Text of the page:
Tax Harmonization Is Not Music to the Ears
Adam Aptowitzer, July 09, 2009
The Ontario attempt to harmonize its provincial sales tax regime with the federal GST has the charity sector struggling to understand the impact these sweeping changes will have on the various types of charities within the sector. Because the Excise Tax Act (the law which applies the GST and HST) creates different categories of what the Income Tax Act generally calls registered charities, this analysis will likely take some time and differ depending on the nature and activity of the charity. However, some preliminary observations make it clear that the move to a single harmonized tax will have some serious negative effects on charities.
For goods and services which were not subject to PST under the old regime (for example legal and accounting services) the new regime effectively increases costs for these services to registered charities by 1.6% after taking the 82% rebate available to certain charities into account. Considering that these are expenses which do not fall into the disbursement quota but rather are considered administrative expenses, the charity now has a reduced disbursement quota to spend on its other administrative activities. Taking an extreme example, if none of the charity’s non-charitable activities were subject to Ontario PST before harmonization, in the new era the charity the amount the charity can now spend on non-charitable activity is reduced from 20% to 18.4%.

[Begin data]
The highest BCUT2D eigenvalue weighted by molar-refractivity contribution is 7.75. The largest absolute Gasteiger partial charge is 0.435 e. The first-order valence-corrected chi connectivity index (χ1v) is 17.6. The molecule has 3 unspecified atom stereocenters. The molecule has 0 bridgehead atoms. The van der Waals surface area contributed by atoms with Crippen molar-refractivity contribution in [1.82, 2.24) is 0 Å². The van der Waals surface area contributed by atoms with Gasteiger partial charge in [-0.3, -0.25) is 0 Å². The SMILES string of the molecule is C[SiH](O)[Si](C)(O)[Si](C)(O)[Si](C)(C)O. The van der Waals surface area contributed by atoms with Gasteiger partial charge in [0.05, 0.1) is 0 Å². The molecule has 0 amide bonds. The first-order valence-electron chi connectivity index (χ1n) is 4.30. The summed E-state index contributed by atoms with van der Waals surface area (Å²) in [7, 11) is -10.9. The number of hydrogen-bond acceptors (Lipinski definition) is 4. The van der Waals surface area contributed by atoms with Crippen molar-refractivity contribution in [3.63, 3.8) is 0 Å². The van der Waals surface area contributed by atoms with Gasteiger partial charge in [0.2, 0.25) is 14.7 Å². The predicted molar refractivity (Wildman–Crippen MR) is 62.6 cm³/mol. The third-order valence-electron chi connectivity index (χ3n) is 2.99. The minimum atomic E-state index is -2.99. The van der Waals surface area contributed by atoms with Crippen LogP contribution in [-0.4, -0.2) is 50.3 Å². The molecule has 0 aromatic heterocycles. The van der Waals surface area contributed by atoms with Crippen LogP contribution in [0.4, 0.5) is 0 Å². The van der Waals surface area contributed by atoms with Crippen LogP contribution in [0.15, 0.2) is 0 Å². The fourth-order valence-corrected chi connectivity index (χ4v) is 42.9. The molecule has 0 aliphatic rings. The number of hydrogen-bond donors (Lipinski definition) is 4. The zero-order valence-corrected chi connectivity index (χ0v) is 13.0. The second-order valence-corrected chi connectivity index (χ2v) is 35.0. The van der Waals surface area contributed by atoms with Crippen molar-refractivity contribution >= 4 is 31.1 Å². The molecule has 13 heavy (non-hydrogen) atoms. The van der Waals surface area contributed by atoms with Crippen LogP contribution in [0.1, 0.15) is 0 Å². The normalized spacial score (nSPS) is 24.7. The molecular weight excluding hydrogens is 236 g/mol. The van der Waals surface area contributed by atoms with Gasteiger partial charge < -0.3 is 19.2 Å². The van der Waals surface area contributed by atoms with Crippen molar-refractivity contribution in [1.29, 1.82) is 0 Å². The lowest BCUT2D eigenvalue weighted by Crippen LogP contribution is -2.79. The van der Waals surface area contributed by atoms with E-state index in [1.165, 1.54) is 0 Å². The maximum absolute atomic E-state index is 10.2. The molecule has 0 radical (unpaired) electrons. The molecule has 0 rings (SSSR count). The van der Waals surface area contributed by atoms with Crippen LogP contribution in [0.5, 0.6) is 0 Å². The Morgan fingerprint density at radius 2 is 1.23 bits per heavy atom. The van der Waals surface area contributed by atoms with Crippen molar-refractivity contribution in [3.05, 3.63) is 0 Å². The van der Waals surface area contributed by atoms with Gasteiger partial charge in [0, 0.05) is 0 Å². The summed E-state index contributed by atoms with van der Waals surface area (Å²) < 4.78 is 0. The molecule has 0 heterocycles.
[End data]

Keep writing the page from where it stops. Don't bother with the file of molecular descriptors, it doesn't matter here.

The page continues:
When considered in light of the fact that many charities are going to require professional assistance simply to comply with the new law it very well may be that charities are going to be forced to fall short of the disbursement quota simply to meet their obligations in understanding the transition to the HST regime.